We normally connect to Vagrant boxes over ssh. If networking doesn’t work properly in the guest, due to a misconfiguration or the DHCP server not assigning it an IP address, we have to find another way to login and see what went wrong.
The official CentOS images for Vagrant are preconfigured to use a serial console, but some virtualization providers do not emulate any serial port by default, so we have to enable such a port in our Vagrantfile.
The serial port might be enabled by default in libvirt. In this case,
we can simply use
virsh console <domain> to connect. If not, we
first have to enable the serial port as described in the
Things are a bit more complicated with Virtualbox. We first need to enable the first serial port in our Vagrantfile and connect it to a socket:
Vagrant.configure(2) do |config| config.vm.box = "centos/7" config.vm.synced_folder ".", "/vagrant", disabled: true config.vm.provider "virtualbox" do |v| v.memory = 1024 v.customize ["modifyvm", :id, "--uart1", "0x3F8", "4"] v.customize ["modifyvm", :id, "--uartmode1", "server", "ttyS0.sock"] end end
After starting the box, we can use
socat to route the UNIX domain
socket created by VirtualBox to a pty device that another program
running on the host will be able to use like a real serial port:
$ socat -d -d ./ttyS0.sock PTY 2017/05/10 22:12:14 socat N opening connection to LEN=14 AF=1 "./ttyS0.sock" 2017/05/10 22:12:14 socat N successfully connected from local address LEN=16 AF=1 "" 2017/05/10 22:12:14 socat N successfully connected via 2017/05/10 22:12:14 socat N PTY is /dev/ttys002 2017/05/10 22:12:14 socat N starting data transfer loop with FDs [5,5] and [6,6]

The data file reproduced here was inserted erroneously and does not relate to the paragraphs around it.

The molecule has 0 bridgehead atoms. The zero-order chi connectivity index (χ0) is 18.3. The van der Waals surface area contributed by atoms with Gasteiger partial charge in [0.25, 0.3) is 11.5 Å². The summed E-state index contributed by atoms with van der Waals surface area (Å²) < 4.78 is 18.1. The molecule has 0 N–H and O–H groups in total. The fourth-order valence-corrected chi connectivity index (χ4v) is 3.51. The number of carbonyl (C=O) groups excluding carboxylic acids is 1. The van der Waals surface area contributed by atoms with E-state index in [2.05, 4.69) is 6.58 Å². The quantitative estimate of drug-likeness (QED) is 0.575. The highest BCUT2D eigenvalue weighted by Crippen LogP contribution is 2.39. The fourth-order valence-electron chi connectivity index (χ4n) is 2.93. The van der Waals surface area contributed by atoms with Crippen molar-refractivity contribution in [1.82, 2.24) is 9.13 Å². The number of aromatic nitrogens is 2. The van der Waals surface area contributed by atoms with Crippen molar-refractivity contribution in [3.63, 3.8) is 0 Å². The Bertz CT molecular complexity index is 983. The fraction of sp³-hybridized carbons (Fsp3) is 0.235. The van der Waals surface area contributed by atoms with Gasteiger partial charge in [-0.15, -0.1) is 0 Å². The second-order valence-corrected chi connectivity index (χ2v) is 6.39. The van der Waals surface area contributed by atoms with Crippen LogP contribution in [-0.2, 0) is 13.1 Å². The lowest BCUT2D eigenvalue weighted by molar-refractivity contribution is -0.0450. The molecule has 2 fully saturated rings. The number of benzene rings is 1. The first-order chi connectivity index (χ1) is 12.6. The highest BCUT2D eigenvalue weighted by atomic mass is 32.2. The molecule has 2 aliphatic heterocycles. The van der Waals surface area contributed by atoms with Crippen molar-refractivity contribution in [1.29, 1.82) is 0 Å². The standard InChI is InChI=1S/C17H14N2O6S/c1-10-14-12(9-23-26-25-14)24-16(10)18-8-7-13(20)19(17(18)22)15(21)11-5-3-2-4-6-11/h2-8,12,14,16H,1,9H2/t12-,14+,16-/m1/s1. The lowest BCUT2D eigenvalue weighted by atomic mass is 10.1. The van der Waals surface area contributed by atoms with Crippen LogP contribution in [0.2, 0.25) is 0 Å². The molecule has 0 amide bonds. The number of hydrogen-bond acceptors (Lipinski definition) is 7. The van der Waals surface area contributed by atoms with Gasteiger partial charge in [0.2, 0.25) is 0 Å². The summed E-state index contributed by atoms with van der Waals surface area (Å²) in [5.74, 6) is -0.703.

The CentOS Linux images for Vagrant are configured to use the serial
port at a baud rate of 115200, the highest possible. We can use
screen /dev/ttys002 115200,n8 to connect to the serial console and
We could also configure VirtualBox to connect the serial port to a TCP
socket, by changing the second modifyvm line above to
["modifyvm", :id, "--uartmode1", "tcpserver", "2323"], and then using
telnet to connect to port 2323 on localhost. This doesn’t require
socat, but makes interactive programs annoying to use
(telnet defaults to line mode when connecting to a port different than
23, which will buffer the characters we typed until we press Enter).
That can usually be changed that by adding
mode character to our
.telnetrc file – please see the telnet man page for details.